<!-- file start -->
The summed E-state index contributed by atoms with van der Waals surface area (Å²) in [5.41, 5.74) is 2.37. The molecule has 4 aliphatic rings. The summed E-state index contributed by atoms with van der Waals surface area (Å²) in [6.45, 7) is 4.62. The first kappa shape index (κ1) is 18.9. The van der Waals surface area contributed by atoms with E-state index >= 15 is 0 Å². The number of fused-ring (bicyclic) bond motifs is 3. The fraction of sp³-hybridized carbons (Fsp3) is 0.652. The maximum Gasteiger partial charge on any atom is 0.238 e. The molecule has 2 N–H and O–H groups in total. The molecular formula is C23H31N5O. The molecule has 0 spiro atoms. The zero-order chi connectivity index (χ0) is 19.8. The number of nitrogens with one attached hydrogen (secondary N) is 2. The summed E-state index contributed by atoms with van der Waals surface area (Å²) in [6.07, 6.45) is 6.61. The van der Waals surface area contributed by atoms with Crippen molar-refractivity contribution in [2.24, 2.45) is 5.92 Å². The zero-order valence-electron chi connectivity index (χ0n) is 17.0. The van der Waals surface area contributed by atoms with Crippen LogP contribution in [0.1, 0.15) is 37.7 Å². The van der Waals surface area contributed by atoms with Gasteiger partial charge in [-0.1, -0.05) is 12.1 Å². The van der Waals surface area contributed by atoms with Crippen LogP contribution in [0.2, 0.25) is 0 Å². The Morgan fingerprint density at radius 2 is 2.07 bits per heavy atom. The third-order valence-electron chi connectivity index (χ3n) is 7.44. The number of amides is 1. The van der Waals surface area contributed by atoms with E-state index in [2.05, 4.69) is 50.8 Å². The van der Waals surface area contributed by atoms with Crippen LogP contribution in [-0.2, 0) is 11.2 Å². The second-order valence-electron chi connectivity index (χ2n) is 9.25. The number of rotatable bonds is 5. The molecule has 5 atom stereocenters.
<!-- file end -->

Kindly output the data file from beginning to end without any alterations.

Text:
The summed E-state index contributed by atoms with van der Waals surface area (Å²) in [5.41, 5.74) is 2.37. The molecule has 4 aliphatic rings. The summed E-state index contributed by atoms with van der Waals surface area (Å²) in [6.45, 7) is 4.62. The first kappa shape index (κ1) is 18.9. The van der Waals surface area contributed by atoms with E-state index >= 15 is 0 Å². The number of fused-ring (bicyclic) bond motifs is 3. The fraction of sp³-hybridized carbons (Fsp3) is 0.652. The maximum Gasteiger partial charge on any atom is 0.238 e. The molecule has 2 N–H and O–H groups in total. The molecular formula is C23H31N5O. The molecule has 0 spiro atoms. The zero-order chi connectivity index (χ0) is 19.8. The number of nitrogens with one attached hydrogen (secondary N) is 2. The summed E-state index contributed by atoms with van der Waals surface area (Å²) in [6.07, 6.45) is 6.61. The van der Waals surface area contributed by atoms with Crippen molar-refractivity contribution in [2.24, 2.45) is 5.92 Å². The zero-order valence-electron chi connectivity index (χ0n) is 17.0. The van der Waals surface area contributed by atoms with Crippen LogP contribution in [0.1, 0.15) is 37.7 Å². The van der Waals surface area contributed by atoms with Gasteiger partial charge in [-0.1, -0.05) is 12.1 Å². The van der Waals surface area contributed by atoms with Crippen LogP contribution in [0.2, 0.25) is 0 Å². The Morgan fingerprint density at radius 2 is 2.07 bits per heavy atom. The third-order valence-electron chi connectivity index (χ3n) is 7.44. The number of amides is 1. The van der Waals surface area contributed by atoms with E-state index in [2.05, 4.69) is 50.8 Å². The van der Waals surface area contributed by atoms with Crippen LogP contribution in [-0.2, 0) is 11.2 Å². The second-order valence-electron chi connectivity index (χ2n) is 9.25. The number of rotatable bonds is 5. The molecule has 5 atom stereocenters.